Brexit: where are we now? And can "Equivalence" work?



On 31 January 2020 the United Kingdom (UK) officially left the European Union (EU) after 47 years of membership. A transitions period has commenced, during which the UK will stay in the EU customs union and single market and the EU law will still apply.1 When this transition period expires on 31 December 2020, UK will leave the single market and EU law will cease to apply. Unless an appropriate deal is struck between the UK and EU, many questions of cross-border trade will become highly unpredictable, including financial services, which are a major part of UK economy and are currently thoroughly regulated by provided according to EU law.

Why no deal is a real possibility?

Two possible outcomes are anticipated with regard to the end of the transition period; one where EU and UK agree on a deal to regulate their future relationship, and the other where no such deal is made. There are three plausible deal breakers potentially preventing the parties from reaching an agreement. Firstly, both parties have high interests regarding the fishing rights and UK has been traditionally displeased to allow other countries to fish in its waters. Secondly, the EU will require robust guarantees for a level playing field to ensure the UK cannot take unfair competitive advantage through competition or state aid divergence, taxation policy or by lowering environmental, social and employment standards. Thirdly, with less than 9 months left on the clock and an extension to the transition period looking unlikely, the parties are struggling with a serious lack of time. Taking all these factors into consideration a comprehensive agreement seems unlikely, whereas the parties may opt for a less comprehensive "bare-bones" trade deal, somewhere along the lines of EU-Canada FTA, which may not regulate the provision of financial services.

End of "Passporting" and beginning of "Equivalence"

Within the single market, a European financial institution, which has been authorised by the appropriate domestic authority can conduct business throughout the EU without the need to seek further authorisation - by "Passporting" its licence around the EU. The competent authority of home Member State remains responsible for the supervision of financial institution providing services elsewhere in the EU. After the transition period expires, the UK will no longer be able to rely on Passporting, therefore the "equivalence" regime will be used. This means that financial institutions may provide financial services within the single market, if EU authorities can rely on compliance of foreign entities with a regulatory framework with equivalent protection and supervision.

In accordance, the parties should start assessing equivalence of each other’s regulatory regimes for provision financial services in order to subsequently issue equivalence decisions. The equivalence decisions are unilateral and discretionary and are normally not subject to negotiation. However, both sides have shown that they are willing to and should discuss and consult in the process of issuing and revoking equivalence decisions.2 But that also means that it will be very difficult to issue them by 30 June 2020, the date envisioned by the parties and it is still questionable whether they may be only provisional pending an overall agreement with the UK and whether they will be permanent or temporary.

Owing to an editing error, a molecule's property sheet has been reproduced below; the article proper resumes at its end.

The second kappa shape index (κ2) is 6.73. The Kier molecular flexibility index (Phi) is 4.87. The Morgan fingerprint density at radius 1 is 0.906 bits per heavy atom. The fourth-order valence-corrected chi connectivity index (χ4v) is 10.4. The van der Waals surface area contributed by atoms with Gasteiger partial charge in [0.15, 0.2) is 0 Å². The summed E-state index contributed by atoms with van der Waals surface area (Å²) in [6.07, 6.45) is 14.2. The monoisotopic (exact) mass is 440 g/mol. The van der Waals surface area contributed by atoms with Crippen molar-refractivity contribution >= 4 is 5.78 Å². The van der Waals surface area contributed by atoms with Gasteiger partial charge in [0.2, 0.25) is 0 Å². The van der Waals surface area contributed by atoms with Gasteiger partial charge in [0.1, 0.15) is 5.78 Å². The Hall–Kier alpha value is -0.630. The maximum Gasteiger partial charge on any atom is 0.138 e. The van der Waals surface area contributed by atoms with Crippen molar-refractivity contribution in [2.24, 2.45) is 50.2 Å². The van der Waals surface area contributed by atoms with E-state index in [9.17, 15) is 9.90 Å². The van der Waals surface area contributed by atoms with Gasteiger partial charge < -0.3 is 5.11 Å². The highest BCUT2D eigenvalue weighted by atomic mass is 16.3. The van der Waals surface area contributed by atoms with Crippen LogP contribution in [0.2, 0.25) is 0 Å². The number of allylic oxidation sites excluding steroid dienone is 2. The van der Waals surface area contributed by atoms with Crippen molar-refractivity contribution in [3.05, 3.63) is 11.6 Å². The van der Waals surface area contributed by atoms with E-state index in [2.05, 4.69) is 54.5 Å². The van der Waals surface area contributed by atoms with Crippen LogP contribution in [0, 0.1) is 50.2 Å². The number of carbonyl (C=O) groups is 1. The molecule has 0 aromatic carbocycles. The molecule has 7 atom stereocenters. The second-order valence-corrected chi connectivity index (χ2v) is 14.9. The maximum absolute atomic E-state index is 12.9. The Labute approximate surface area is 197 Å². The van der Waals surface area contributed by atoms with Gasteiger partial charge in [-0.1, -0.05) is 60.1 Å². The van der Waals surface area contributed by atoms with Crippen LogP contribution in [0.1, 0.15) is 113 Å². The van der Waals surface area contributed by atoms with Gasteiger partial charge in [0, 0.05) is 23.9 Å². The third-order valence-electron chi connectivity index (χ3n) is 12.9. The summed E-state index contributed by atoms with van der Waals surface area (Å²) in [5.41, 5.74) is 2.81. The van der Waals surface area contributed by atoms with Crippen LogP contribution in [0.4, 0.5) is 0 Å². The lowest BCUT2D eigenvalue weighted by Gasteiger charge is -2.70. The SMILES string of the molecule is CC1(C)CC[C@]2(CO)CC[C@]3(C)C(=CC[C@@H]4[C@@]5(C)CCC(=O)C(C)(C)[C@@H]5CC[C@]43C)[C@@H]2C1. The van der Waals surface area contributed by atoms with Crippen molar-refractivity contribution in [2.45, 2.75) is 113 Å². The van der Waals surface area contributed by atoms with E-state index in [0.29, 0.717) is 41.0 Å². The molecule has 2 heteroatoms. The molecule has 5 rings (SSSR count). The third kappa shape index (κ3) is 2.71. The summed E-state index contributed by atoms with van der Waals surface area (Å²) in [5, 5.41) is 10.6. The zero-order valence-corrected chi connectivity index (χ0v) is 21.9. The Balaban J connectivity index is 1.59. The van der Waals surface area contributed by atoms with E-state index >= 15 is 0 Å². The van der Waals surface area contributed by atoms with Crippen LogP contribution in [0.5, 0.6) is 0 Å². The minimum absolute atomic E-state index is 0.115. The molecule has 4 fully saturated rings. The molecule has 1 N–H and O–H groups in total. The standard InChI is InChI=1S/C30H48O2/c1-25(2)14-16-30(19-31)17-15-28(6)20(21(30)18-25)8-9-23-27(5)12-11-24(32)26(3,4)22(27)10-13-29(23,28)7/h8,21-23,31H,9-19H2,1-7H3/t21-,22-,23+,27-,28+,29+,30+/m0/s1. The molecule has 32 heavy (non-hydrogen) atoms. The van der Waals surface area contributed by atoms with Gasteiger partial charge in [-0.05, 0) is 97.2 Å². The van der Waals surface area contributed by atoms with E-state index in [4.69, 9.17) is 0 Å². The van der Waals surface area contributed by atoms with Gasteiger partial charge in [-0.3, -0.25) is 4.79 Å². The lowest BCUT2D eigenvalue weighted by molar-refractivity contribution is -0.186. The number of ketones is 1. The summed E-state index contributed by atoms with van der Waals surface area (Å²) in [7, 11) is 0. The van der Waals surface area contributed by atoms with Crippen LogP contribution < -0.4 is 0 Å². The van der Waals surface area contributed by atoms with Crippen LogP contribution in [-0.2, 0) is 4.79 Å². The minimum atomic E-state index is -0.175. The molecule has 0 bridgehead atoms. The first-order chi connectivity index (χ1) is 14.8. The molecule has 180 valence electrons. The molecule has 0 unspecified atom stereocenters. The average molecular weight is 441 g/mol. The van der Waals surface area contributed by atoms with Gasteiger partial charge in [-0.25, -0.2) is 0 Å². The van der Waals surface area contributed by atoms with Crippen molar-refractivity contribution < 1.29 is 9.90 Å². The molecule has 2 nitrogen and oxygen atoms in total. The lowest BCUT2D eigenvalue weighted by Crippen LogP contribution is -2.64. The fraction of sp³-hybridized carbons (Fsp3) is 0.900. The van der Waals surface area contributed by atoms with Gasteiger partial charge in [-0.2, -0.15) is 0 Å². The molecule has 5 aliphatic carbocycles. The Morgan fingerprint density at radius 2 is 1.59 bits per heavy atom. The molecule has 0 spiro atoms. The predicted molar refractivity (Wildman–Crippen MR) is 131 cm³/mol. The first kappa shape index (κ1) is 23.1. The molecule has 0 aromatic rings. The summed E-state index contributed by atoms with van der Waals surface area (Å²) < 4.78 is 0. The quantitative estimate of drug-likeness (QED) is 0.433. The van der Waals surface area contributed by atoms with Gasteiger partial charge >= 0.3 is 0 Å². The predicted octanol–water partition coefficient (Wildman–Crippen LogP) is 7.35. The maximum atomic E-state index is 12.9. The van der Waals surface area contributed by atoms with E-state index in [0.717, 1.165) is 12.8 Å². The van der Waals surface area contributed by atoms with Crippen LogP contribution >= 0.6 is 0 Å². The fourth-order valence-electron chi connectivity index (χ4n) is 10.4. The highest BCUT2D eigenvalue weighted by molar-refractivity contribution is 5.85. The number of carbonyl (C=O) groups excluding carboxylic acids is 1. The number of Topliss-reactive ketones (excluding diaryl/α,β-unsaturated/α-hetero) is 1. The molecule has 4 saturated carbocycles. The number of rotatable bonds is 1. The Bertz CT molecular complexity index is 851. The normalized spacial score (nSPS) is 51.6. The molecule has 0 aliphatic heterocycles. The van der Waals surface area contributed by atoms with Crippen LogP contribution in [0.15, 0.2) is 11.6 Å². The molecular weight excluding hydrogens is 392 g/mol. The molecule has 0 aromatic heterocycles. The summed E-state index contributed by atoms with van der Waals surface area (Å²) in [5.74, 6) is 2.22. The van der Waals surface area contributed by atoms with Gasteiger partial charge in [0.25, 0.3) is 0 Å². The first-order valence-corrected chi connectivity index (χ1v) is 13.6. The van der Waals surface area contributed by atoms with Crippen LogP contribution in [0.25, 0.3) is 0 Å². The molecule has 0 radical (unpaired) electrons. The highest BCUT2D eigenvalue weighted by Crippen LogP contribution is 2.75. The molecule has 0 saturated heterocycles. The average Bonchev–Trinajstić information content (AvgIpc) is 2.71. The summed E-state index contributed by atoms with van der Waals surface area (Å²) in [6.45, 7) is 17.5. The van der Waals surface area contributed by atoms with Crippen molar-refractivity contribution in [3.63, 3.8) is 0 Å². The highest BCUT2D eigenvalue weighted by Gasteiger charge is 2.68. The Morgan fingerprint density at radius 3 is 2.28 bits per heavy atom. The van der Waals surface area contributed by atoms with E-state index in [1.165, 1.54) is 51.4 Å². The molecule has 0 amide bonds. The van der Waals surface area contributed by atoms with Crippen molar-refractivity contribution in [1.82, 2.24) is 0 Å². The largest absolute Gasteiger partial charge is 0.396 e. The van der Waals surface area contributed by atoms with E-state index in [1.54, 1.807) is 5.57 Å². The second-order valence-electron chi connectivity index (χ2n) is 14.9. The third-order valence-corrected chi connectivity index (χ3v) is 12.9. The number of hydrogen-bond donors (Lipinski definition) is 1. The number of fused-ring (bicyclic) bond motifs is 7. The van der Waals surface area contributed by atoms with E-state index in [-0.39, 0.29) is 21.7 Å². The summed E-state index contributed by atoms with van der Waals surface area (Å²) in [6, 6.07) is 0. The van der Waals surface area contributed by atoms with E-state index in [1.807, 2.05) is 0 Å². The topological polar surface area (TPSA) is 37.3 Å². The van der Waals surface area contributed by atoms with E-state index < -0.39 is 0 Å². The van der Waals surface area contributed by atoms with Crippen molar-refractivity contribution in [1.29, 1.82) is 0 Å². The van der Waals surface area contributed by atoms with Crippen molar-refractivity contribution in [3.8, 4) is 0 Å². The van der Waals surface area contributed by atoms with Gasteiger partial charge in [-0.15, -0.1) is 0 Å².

However, there are several problems with equivalence. It is very fragmented and only applicable on the EU side where the legislation so provides under the "third-country provisions". Also, here is no equivalence regime for lending and deposit taking activities. The ongoing situation between EU and Switzerland also goes to show that equivalence is far from easy to implement and that it can be withdrawn unilaterally or granted only temporarily. The equivalence regimes at least in theory favour arbitration or litigation in EU27 which will be very unfavourable from UK’s point of view. It is clear that even though we are very close to the end of transition period, the future of financial services is still highly questionable and unpredictable.

Additional considerations

Reverse solicitation

Another issue is reverse solicitation, a concept used across several EU financial services sectors, in accordance to which EU investors may reach outside the EU and acquire services and products from non-EU financial services providers. In the context of MiFID II, where a client requests services on their own exclusive initiative, there is no requirement for the third-country provider to set up a branch (in the case of a retail or elective professional client) or register or be authorized by the European Securities and Markets Authority.3 However, in must be noted that pursuant where a third‐country firm, will act through intermediaries in the EU to solicit clients or potential clients in the Union the exemption of reverse solicitation will not apply.

Recognition of choice of law and enforcement of judgements

In regard with the choice of law, Rome regulations will continue to apply, as they are not dependent on EU membership. The jurisdiction is still decided under the Brussels Recast Regulation during the transition period, however, after its expiry the question of jurisdiction may be resolved either by a continuity agreement or UK’s accession to the Hague Convention or Lugano convention. On the other hand, the jurisdiction under the New York Arbitration convention remains unaffected by Brexit.

2 Political Declaration setting out the framework for the future relationship between the European Union and the United Kingdom,